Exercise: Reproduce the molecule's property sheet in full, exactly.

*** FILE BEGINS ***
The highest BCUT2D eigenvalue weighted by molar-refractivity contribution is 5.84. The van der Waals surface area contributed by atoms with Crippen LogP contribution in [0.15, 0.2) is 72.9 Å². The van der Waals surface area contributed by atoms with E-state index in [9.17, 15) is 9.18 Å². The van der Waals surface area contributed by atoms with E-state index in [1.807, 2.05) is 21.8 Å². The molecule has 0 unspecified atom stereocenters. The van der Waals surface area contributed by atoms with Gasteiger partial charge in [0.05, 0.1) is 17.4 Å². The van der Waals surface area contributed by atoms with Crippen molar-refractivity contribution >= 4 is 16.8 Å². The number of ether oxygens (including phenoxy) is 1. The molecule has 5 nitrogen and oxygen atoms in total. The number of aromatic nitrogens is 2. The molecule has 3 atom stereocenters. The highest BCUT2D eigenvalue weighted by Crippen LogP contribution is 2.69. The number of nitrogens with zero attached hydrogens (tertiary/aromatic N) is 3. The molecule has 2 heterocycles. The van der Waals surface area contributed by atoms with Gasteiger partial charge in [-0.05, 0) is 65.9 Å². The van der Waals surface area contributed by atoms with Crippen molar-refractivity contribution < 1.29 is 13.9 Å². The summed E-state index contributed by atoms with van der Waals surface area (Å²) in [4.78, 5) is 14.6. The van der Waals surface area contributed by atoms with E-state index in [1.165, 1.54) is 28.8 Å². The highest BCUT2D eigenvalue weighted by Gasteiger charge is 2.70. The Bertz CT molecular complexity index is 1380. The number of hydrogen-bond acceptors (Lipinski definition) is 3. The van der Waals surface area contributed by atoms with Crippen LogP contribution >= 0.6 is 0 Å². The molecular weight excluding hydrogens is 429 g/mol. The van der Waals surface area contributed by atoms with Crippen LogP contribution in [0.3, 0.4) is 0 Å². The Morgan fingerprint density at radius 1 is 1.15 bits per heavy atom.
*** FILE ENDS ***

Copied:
The highest BCUT2D eigenvalue weighted by molar-refractivity contribution is 5.84. The van der Waals surface area contributed by atoms with Crippen LogP contribution in [0.15, 0.2) is 72.9 Å². The van der Waals surface area contributed by atoms with E-state index in [9.17, 15) is 9.18 Å². The van der Waals surface area contributed by atoms with E-state index in [1.807, 2.05) is 21.8 Å². The molecule has 0 unspecified atom stereocenters. The van der Waals surface area contributed by atoms with Gasteiger partial charge in [0.05, 0.1) is 17.4 Å². The van der Waals surface area contributed by atoms with Crippen molar-refractivity contribution >= 4 is 16.8 Å². The number of ether oxygens (including phenoxy) is 1. The molecule has 5 nitrogen and oxygen atoms in total. The number of aromatic nitrogens is 2. The molecule has 3 atom stereocenters. The highest BCUT2D eigenvalue weighted by Crippen LogP contribution is 2.69. The number of nitrogens with zero attached hydrogens (tertiary/aromatic N) is 3. The molecule has 2 heterocycles. The van der Waals surface area contributed by atoms with Gasteiger partial charge in [-0.05, 0) is 65.9 Å². The van der Waals surface area contributed by atoms with Crippen molar-refractivity contribution < 1.29 is 13.9 Å². The summed E-state index contributed by atoms with van der Waals surface area (Å²) in [4.78, 5) is 14.6. The van der Waals surface area contributed by atoms with E-state index in [1.165, 1.54) is 28.8 Å². The highest BCUT2D eigenvalue weighted by Gasteiger charge is 2.70. The Bertz CT molecular complexity index is 1380. The number of hydrogen-bond acceptors (Lipinski definition) is 3. The van der Waals surface area contributed by atoms with Crippen LogP contribution >= 0.6 is 0 Å². The molecular weight excluding hydrogens is 429 g/mol. The van der Waals surface area contributed by atoms with Crippen LogP contribution in [0.3, 0.4) is 0 Å². The Morgan fingerprint density at radius 1 is 1.15 bits per heavy atom.